Last updated on December 19, 2022 at 05:54 pm
Get to know Cooper Lefler
Be silly when you can. It goes a long way. — Cooper Lefler, Culture Team Lead, Veterans United
How did you get started with a career in communications?
My journey into communications began in the radio business. I started as an afternoon on-air talent (fancy word for a DJ). And over the course of a decade in the radio business, I became a program director, production director, commercial writer, music director, and more. I’ve taken the skills I learned through creating advertising campaigns and writing ads and promotional materials into my current career as Culture Team Lead. That title is a little deceiving, but my team handles internal communications for a company with over 5,000 employees nationwide.
You are so creative with your communication and engagement programs. What are a few you’re really proud of?
After a few years of thinking it over, we finally started our own internal “TV network.” VUTV premiered in the spring of 2021. Currently, we have three shows that air twice a month. Each run for approximately 20 minutes with one or two hosts, guests, and a game of some sort. We have a show, New@VU, which is aimed at new hires that have only been with Veterans United for 18 months or less. Wellness Wednesday is for everyone in the company and provides tips on health, fitness, exercise, diet, and activities to do around the city. Good Morning VU is also for everyone and aims to hit on company-related news, events, and addressing rumors. Guests have included our CEO and CFO, a hiring manager, and our Diversity & Inclusion manager.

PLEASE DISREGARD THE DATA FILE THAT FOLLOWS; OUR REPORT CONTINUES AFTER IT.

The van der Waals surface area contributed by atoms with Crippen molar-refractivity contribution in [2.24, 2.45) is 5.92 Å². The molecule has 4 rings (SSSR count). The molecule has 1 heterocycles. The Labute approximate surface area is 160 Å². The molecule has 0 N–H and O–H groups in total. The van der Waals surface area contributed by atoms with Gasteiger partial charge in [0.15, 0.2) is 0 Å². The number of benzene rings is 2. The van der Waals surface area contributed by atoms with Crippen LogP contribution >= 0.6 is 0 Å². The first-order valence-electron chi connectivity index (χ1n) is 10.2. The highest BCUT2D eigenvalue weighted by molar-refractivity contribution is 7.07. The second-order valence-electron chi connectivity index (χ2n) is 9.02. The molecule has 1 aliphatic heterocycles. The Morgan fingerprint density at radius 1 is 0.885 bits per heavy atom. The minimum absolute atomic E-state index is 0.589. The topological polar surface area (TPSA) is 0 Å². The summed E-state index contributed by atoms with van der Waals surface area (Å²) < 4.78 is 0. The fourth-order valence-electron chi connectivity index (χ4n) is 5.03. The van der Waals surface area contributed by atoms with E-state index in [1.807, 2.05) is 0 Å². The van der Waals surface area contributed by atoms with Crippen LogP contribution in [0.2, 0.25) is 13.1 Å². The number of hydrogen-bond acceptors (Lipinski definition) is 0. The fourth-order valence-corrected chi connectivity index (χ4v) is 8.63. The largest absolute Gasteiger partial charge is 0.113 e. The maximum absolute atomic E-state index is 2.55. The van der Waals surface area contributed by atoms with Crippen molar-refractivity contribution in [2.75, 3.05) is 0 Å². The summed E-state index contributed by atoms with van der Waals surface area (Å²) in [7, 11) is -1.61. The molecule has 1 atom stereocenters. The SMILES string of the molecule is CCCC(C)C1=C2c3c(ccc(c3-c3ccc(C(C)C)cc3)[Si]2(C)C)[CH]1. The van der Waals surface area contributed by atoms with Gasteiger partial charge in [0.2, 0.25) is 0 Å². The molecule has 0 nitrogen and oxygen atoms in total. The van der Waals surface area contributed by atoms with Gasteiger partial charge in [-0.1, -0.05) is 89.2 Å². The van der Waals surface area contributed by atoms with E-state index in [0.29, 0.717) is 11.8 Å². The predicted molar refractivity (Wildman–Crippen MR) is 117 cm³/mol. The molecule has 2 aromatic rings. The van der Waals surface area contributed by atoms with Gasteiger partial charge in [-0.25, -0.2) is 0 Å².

Our employee app, Outpost, was a big hit when we launched it in March of 2020. We have varied in adoption, ranging from 63% to 75% depending on hiring and company events. We are also able to interact with the whole company or specific departments at any given time through Outpost. We’ve had great success with trivia nights, Outpost exclusive videos, and contests and giveaways.
We actually just wrapped up Cyber Security Month this past October. Wait, you forgot again!? We asked how could we make cyber security a little more exciting and came up with a month-long campaign called Keeping Cyber Security Sexy! It was a big hit that included one of our Security Analysts and our Chief Information Officer in wigs and sunglasses “playing” smooth jazz on a saxophone while candles and dry ice filled the room. We made four videos, all under two minutes, with those guys sharing cybersecurity tips. It’s one of those “you have to see it” kind of things, but people really liked it.
Veterans United has a great culture. What tips do you have for other communicators in building culture with communication?
- A great workplace culture can start anywhere as long as it starts! If it comes from the top-down, that’s great. But it doesn’t have to. Is it a little easier if it does? Yes, as long as it’s genuine, not forced, and not patronizing.
- Use your communication channels to be upfront and honest with employees. We have found that being transparent and upfront about rumors, changes, or company news is always appreciated.
- Always assume positive intent from leaders and co-workers.
- Communicate often and in different ways, even if there is nothing to promote. Just have fun. In my experience, over-communicating with employees is usually better than not communicating enough.
You started VU Radio at your company. What makes for a successful internal comms podcast/radio show?
Brevity, honesty, and likeability. Keep it short, and don’t bore people. Also, not everyone is good on the air or in videos, so pick your guests wisely. And invite guests that know what they are talking about. The phrase “I don’t know” should rarely be heard. The host or guests are the “experts,” that’s why they’re there. If they don’t know an answer, admit it and make it a point to find out and share next time.
What advice do you have for other internal communications professionals?
Ask for input from those on your team and people you trust. Be confident in your decisions and admit mistakes or ideas that didn’t work. Also, be silly when you can. It goes a long way.
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